Both reporting entities and covered receivers have specific roles and responsibilities. Reporting entities must submit their reports every year that they make to covered receivers. If you are a covered receiver, you have the right to dispute and review the information that reporting entities submit about you.

Dispute Management for Covered Recipients

Since the beginning of the Open Payments initiative, reporting entities have reported billions of dollars of payments. And these payments stack up to over one million physicians, as well as other receivers.

As a potential covered receiver, you might not think that reporting entities will disclose data about you in a particular year. But, every year, you should double-check your data.

Reporting organizations may submit information from past years. Once they submit any data, you will have a pre-publication review and dispute timeframe. This is your chance to evaluate and challenge the data before the CMS website publishes your information.

To review and dispute any potential information about you, you need a DisputeID. This is so you can log into the CMS website in a secure manner. After this, you would move on to dispute resolution to ensure that you get any false reports corrected.

Reviewing and Disputing Your Information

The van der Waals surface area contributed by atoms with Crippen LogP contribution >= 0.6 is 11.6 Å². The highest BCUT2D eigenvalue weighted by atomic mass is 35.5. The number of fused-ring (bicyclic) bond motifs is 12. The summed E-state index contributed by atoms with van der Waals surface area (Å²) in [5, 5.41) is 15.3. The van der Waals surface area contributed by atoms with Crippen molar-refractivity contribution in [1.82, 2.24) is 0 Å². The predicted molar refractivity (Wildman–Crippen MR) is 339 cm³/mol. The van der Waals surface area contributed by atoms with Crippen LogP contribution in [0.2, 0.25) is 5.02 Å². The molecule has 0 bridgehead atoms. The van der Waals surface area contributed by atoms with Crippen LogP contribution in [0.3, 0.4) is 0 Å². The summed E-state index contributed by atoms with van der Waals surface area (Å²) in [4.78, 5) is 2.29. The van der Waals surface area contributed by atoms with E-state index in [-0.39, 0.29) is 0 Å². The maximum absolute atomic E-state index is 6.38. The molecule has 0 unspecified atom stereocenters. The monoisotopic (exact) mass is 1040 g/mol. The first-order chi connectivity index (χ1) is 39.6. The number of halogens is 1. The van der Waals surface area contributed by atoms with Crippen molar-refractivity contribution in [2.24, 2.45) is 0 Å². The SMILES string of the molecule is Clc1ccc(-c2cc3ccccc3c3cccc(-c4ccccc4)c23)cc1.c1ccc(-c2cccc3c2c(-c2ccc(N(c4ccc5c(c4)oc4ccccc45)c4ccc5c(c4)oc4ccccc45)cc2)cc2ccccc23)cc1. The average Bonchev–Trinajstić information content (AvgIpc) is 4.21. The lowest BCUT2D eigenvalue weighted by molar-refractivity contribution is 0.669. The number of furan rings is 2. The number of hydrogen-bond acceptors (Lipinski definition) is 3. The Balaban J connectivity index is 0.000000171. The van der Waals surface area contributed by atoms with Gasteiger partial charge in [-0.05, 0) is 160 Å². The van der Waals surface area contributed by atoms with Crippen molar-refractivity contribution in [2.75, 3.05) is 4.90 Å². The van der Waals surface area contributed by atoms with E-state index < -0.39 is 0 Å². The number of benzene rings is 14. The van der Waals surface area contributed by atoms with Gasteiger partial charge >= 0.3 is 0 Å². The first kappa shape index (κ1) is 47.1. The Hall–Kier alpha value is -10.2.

The CMS allows covered recipients a 45-day review and dispute timeframe each year. This is so you can verify your data is correct before they publish it.

The review and dispute procedure is optional. Yet, the CMS encourages covered recipients to review and challenge their data

When Can You Review Your Data?

The pre-publication review and dispute period runs from April 1st to May 15th. Before the CMS releases your data, you should review it and challenge any errors at this time of year.

May 15th to 30th is the timeframe to carry out any Data Correction.

If you filed a dispute between April 1st and May 15th, reporting entities have the opportunity to amend data before the CMS makes it public. Then, the CMS will publish corrections to disputes received before December 31st and after May 15th.

How Do You Review Your Data?

First, register with the CMS Identity Management System (IDM). Then you can use the Open Payments System and check your data. Visit the Resources for Covered Recipients website. There you will find more information on registration and review, and dispute activities.

You can choose someone to carry out system-related tasks on your behalf. For example, you can evaluate and dispute your data. You may learn more about designating an authorized representative on the CMS website.

The Physician Payment Sunshine Act

We’ve now explained a little about the Physician Payment Sunshine Act. But, more importantly, we’ve talked about dispute management regarding your data being published.

Healthcare professionals need to make their data accurate on the Open Payments System. If not, it could be damaging to their reputation. Healthcare professionals can hire professionals to make sure everything is correct.